This chapter explores the relationship between the authority of the Cinquecento treatises on the orders (especially Vignola and Palladio) and the representation of Roman ruins in architectural painting and engraving from Viviano Codazzi (c.1604–1670) to Piranesi (1720–1778), by way of Niccolò Codazzi (1642–1693), the Monogrammist GAE, Giovanni Ghisolfi (1623–1683), Alberto Carlieri (1672–after 1720) and Giovanni Paolo Panini (1691–1765). It is argued that the conceptual foundations of architectural painting lay in the five orders, but these were undermined by a combination of naturalistic observation of actual ruins, especially the ruins of the Forum Romanum (then known as the Campo Vaccino) and scene-painters’ tricks designed to give the effect of ruinousness. Piranesi, it is argued, represents the point at which the naturalism of ruin-representation peaks, in parallel with a collapse of faith in the orders, causing Piranesi to seek new ways of composing the ruinous fragment.

Chapter 7
Arno Witte
Architecture and Bureaucracy: The Quirinal as an Expression of Papal Absolutism
The Quirinal Palace, nowadays mostly regarded as the seat of Italy’s republican government, was built between the late sixteenth and late eighteenth century as the new seat of papal power. It started out as a summer retreat, but soon was provided with all the necessary spaces for official receptions, state meetings and ministerial offices. This continuing architectural expansion shows how a unified court located at the periphery of Rome, on the Vatican Hill, was transformed into an absolutist state apparatus situated in the centre of the expanding city, in a new and predominantly secular residence. The Quirinal palace therefore shows us how the papal government was in certain respects ahead of other European states in the innovation of political and bureaucratic structures, not lagging behind in comparison with France and other countries, as often has been suggested in historical studies.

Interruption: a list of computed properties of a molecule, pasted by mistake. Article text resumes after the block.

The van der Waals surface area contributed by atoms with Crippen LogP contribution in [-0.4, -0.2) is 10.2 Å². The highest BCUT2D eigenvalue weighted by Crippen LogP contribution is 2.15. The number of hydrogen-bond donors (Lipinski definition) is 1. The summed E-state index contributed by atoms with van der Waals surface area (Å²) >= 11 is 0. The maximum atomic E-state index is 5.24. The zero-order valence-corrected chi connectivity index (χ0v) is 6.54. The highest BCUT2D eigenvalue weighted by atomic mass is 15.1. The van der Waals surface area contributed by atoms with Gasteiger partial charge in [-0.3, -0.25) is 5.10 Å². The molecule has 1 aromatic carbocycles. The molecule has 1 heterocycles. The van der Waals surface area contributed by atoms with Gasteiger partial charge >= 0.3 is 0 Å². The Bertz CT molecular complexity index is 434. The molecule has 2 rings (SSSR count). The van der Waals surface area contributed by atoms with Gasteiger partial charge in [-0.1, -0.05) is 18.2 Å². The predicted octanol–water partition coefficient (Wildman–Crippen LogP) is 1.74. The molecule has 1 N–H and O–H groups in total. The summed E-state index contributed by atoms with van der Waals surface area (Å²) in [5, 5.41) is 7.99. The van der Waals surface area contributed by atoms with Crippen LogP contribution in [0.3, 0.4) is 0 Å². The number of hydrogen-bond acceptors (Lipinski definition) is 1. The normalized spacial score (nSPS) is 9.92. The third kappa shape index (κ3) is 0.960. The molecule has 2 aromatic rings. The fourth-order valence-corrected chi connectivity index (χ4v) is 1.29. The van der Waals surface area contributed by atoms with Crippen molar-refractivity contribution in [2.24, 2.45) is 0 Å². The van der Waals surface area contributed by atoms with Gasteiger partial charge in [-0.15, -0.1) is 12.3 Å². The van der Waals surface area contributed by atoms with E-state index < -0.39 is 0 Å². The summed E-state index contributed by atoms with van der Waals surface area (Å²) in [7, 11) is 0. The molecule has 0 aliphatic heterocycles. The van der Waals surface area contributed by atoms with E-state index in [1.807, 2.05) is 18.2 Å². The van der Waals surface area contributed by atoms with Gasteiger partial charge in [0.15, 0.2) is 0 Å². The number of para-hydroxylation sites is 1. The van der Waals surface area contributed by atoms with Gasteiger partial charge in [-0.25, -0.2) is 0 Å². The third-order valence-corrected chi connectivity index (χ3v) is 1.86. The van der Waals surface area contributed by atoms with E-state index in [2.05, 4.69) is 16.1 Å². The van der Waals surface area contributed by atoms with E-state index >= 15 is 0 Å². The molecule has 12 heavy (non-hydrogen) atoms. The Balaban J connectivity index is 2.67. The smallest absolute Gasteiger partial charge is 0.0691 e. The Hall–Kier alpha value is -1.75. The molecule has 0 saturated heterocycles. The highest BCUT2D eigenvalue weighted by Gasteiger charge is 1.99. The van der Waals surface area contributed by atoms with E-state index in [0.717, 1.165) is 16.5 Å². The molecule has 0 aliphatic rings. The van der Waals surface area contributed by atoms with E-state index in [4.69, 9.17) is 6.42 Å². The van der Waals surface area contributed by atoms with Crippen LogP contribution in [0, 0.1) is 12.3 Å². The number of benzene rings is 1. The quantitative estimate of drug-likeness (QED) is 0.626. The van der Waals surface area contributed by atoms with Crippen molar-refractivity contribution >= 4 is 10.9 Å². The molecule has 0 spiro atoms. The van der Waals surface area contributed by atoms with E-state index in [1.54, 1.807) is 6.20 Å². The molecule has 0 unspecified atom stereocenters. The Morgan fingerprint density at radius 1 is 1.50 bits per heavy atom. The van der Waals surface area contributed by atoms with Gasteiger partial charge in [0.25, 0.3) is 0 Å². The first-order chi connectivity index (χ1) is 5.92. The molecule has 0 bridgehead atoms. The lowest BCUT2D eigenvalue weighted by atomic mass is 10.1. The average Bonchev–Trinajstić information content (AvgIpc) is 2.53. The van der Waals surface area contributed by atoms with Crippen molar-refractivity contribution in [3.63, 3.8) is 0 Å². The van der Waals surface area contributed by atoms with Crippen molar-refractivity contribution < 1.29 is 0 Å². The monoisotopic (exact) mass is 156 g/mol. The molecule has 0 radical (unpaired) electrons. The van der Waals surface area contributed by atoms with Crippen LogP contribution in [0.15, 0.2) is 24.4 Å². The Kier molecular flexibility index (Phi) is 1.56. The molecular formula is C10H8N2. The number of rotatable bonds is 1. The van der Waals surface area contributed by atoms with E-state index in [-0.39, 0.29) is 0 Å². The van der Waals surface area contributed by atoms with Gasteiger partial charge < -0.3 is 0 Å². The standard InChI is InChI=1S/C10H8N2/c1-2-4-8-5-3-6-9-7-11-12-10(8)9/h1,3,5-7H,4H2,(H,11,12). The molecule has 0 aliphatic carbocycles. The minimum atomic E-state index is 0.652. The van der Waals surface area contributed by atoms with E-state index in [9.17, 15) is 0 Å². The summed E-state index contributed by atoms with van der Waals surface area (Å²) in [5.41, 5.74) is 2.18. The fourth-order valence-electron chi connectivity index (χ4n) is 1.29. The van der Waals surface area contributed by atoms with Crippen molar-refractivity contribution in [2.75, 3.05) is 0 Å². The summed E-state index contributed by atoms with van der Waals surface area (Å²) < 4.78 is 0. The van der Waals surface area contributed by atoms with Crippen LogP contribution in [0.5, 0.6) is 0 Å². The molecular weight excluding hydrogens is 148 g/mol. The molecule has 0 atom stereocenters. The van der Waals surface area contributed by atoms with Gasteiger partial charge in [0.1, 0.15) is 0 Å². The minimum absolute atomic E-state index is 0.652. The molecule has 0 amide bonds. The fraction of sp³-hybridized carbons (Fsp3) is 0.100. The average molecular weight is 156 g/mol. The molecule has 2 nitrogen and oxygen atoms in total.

Chapter 8
Tommaso Manfredi
Arcadia at Trinità dei Monti. The Urban Theatre of Maria Casimira and Alexander Sobieski in Rome
On 9 August 1703 the serenade Dialogo tra Amor Divino e la Fede, dedicated by Cardinal Pietro Ottoboni to Maria Casimira, the widow of John III Sobieski, King of Poland, was performed in the piazza between the church of Trinità dei Monti and the Palazzo Zuccari above the slope where the Spanish Steps would be built in 1727–38. This chapter explores the way this area served as an ‘urban theatre’ that was subject to transformations that were both real and ephemeral, and which were dense with political and diplomatic implications. In particular, this chapter examines the way the upper part of this area was reconfigured by the restoration of the Villa Torres and the Palazzo Zuccari by Maria Casimira, which included the construction of a bridge across the modern Via Sistina and the loggia of Palazzo Zuccari that faces the piazza in front of the church of Trinità dei Monti.

Chapter 9
John Weretka
The ‘Non-aedicular Style’ and the Roman Church Façade of the Early Eighteenth Century
Architectural historical criticism has characterised the early eighteenth century as torn between the works and styles of the borroministi and the berninisti. These style-historical terms have been often been used in a simplistic way, utilising ‘Morellian’ characteristics such as the forms of mouldings and applied ornament as synecdoches for the style as a whole. Furthermore, the use of these terms has obscured the rich give-and-take that took place between these supposedly opposed stylistic positions. Through an analysis of six church façades erected in the city of Rome between 1721 and 1741, this chapter moves beyond the ‘brute facts’ presented by these façades towards hypotheses concerning their ‘institutional facts’, and shows that buildings of this period can be read as providing a lively commentary on one of the most persistent norms of architectural organisation in the Baroque church façade, the aedicule. The liberation from the aedicule present in some of these buildings forms the operating rationale for a distinct style of architectural conception typical in Rome at the start of the eighteenth century.